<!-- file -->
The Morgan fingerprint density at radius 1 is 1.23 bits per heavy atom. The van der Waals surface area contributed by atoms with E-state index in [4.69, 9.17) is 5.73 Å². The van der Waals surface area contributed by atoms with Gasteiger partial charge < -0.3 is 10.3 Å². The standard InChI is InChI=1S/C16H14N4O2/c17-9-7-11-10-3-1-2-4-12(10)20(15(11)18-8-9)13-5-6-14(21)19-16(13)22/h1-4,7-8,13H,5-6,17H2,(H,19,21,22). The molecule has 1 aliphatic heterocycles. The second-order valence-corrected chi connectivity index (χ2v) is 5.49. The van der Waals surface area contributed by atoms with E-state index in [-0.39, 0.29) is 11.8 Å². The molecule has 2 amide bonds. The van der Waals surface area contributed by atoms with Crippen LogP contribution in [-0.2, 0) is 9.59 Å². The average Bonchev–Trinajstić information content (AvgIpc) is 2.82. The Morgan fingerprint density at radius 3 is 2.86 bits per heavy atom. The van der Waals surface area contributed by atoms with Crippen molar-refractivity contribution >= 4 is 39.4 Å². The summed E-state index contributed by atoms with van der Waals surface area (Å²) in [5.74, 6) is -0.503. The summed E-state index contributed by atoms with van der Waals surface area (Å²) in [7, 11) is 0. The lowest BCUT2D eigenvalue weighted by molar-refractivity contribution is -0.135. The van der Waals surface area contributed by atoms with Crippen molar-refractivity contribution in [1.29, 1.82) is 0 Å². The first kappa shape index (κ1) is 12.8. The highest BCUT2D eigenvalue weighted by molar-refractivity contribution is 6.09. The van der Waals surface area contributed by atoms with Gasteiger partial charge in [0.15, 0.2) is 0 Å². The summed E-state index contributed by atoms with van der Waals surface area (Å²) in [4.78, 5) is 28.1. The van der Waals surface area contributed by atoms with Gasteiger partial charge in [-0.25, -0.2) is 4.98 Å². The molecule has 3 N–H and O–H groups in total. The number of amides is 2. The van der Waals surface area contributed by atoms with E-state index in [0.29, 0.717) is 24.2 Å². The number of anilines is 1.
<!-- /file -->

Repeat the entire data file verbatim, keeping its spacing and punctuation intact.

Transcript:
The Morgan fingerprint density at radius 1 is 1.23 bits per heavy atom. The van der Waals surface area contributed by atoms with E-state index in [4.69, 9.17) is 5.73 Å². The van der Waals surface area contributed by atoms with Gasteiger partial charge < -0.3 is 10.3 Å². The standard InChI is InChI=1S/C16H14N4O2/c17-9-7-11-10-3-1-2-4-12(10)20(15(11)18-8-9)13-5-6-14(21)19-16(13)22/h1-4,7-8,13H,5-6,17H2,(H,19,21,22). The molecule has 1 aliphatic heterocycles. The second-order valence-corrected chi connectivity index (χ2v) is 5.49. The van der Waals surface area contributed by atoms with E-state index in [-0.39, 0.29) is 11.8 Å². The molecule has 2 amide bonds. The van der Waals surface area contributed by atoms with Crippen LogP contribution in [-0.2, 0) is 9.59 Å². The average Bonchev–Trinajstić information content (AvgIpc) is 2.82. The Morgan fingerprint density at radius 3 is 2.86 bits per heavy atom. The van der Waals surface area contributed by atoms with Crippen molar-refractivity contribution >= 4 is 39.4 Å². The summed E-state index contributed by atoms with van der Waals surface area (Å²) in [5.74, 6) is -0.503. The summed E-state index contributed by atoms with van der Waals surface area (Å²) in [7, 11) is 0. The lowest BCUT2D eigenvalue weighted by molar-refractivity contribution is -0.135. The van der Waals surface area contributed by atoms with Crippen molar-refractivity contribution in [1.29, 1.82) is 0 Å². The first kappa shape index (κ1) is 12.8. The highest BCUT2D eigenvalue weighted by molar-refractivity contribution is 6.09. The van der Waals surface area contributed by atoms with Gasteiger partial charge in [0.15, 0.2) is 0 Å². The summed E-state index contributed by atoms with van der Waals surface area (Å²) in [4.78, 5) is 28.1. The van der Waals surface area contributed by atoms with Gasteiger partial charge in [-0.25, -0.2) is 4.98 Å². The molecule has 3 N–H and O–H groups in total. The number of amides is 2. The van der Waals surface area contributed by atoms with E-state index in [0.29, 0.717) is 24.2 Å². The number of anilines is 1.